A better, more sustainable solution has emerged from Sudan and South Sudan’s technically-savvy middle-class, many of whom experienced the disastrous human consequences of the North-South civil war, which was given many chances. Under the umbrella of the #newSUDANS hashtag, Sudanese and South Sudanese civil society are engaging the unified vision of former SPLM leader John Garang, promoting a normative narrative of social dynamism, political savvy, and economic vibrancy. Rather than focusing on the moral bankruptcy of Bashir, it may be worth empowering new actors, new generations, and new voices, in order to encourage a responsible process of conflict resolution in the two Sudans.


7 thoughts on “the moral limits of confronting the bully, and calling his bluff

  1. Daniel,

    I love the Luttwak reference. That was one of my favorite articles from grad school because, among other things, it provided a useful devil’s advocate analysis of why war is a process of nation-building that is often disrupted by foreign intervention.

    Anyway, I just wanted to qualify the reference to my blog post above. Although domestic factors in both Sudans might prevent war, there’s also a chance the recent brinkmanship might get out of control. I anticipate a low-intensity proxy war as remaining in both countries’ best interests, but have not yet ruled out a full conventional war. I don’t have a sense for who can successfully moderate between the Sudans in the event that brinkmanship does get out of control; perhaps you might be on to something with a reference to civil society in both countries.

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  3. A very balanced piece that tackles a topic that defies every attempt of balanced commentary. Well done.

    Mr. Prunier’s op-ed misses two pivotal points. Firstly, The NCP is a creature that feeds on war and instability. Its propaganda machine was very successful in making the Hegleg crisis a national issue and rallying the support of the majority of the population. The NCP today is much stronger than it was before April 10th- a well established belief by many in the North. In that sense, war in Sudan will only raise the NCP’s flag higher and higher on top of a hill made with the corpses of the people of Sudan.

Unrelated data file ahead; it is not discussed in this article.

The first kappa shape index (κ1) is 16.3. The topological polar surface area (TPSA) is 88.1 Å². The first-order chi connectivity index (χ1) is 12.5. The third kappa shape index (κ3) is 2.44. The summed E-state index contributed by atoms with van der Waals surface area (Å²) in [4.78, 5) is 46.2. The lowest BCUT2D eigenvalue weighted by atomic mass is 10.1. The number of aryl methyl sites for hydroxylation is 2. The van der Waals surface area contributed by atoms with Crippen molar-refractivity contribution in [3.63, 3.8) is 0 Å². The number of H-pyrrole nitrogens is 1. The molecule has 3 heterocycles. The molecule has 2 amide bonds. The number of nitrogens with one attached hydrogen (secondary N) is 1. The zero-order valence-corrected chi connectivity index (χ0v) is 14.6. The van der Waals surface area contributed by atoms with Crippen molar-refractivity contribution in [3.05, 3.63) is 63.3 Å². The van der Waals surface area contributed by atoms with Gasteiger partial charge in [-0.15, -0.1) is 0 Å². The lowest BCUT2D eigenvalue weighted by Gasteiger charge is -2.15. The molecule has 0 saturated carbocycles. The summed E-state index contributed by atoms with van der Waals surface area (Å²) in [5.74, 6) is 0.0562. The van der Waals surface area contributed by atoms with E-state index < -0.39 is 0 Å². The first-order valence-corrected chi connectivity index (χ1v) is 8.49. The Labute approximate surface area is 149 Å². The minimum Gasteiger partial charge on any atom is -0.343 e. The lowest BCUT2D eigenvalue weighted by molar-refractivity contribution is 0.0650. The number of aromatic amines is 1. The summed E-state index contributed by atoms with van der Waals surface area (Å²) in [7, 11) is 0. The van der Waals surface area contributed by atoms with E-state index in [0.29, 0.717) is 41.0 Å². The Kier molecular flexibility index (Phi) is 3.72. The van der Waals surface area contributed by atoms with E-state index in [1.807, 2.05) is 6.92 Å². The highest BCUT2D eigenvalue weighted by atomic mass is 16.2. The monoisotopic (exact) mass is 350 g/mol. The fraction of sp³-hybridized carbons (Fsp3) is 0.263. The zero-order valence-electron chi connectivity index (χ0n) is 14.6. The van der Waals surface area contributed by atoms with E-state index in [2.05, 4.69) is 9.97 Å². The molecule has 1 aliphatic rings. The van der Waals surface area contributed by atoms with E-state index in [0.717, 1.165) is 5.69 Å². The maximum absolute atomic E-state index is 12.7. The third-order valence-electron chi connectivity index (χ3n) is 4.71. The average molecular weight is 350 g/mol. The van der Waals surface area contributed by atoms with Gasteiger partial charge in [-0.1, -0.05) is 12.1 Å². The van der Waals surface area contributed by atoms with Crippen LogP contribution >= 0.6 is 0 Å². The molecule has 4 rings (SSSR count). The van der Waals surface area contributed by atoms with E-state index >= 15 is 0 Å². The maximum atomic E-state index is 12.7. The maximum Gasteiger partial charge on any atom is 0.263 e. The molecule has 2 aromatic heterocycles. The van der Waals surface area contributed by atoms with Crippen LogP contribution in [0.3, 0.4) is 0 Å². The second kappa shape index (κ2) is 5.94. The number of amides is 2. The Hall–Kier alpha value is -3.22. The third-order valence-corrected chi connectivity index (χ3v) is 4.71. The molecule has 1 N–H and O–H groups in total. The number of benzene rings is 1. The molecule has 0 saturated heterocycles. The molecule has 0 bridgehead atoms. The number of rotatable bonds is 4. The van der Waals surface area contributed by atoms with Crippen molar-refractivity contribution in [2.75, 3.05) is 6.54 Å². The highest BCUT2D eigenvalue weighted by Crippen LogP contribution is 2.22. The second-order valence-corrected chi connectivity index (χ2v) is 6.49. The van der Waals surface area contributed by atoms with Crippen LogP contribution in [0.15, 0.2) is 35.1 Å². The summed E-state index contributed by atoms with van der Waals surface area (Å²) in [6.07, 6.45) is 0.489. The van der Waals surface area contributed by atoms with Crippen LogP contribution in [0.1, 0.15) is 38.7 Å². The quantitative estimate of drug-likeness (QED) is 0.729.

Secondly, it is important to realize that in Sudan war IS the status quo. War has been tried time and again for the past 25 years and has brought nothing but devastation, misery and lost opportunities. It has been tried in the East in the mid-nineties, and then again in the West (Darfur) in the first decade of this century. As an average young Sudanese, I will NOT take to the streets Egypt-style as long as there is armed rebellion in progress. Simply because I would rather be ruled by the NCP than by rebels who wage war for a living and who are being funded by foreign money. The way I see it, change will begin to unfold only when the guns in the borders are silenced. Only then, we will hear the loud chants that call for change in the lawn of the presidential palace in the heart of Khartoum.

    I call on Mr.Prunier to look at the bigger picture. It seems that his justified bitterness towards the NCP and his well-intentioned sympathy towards the infant state in the South are clouding his view.


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  5. Thanks for the great piece, Daniel. The war mongers will always find a platform in the US press. It would be great for your view to be heard more broadly. Any chance of submitting a shorter version to the NYT?

    I think that, geopolitically, South Sudan’s independence provides an opportunity for lasting peace that wasn’t there when it was part of the north. In this particular case, the UN’s ability to stop an all-out war from happening, or to keep it short if it does happen, is greater than most commentators accept. The threat of sanctions, the use of intense negotiations and the use of peacekeepers are quite powerful weapons when used to mediate between two independent nations, whereas they are much weaker tools when dealing with an internal conflict.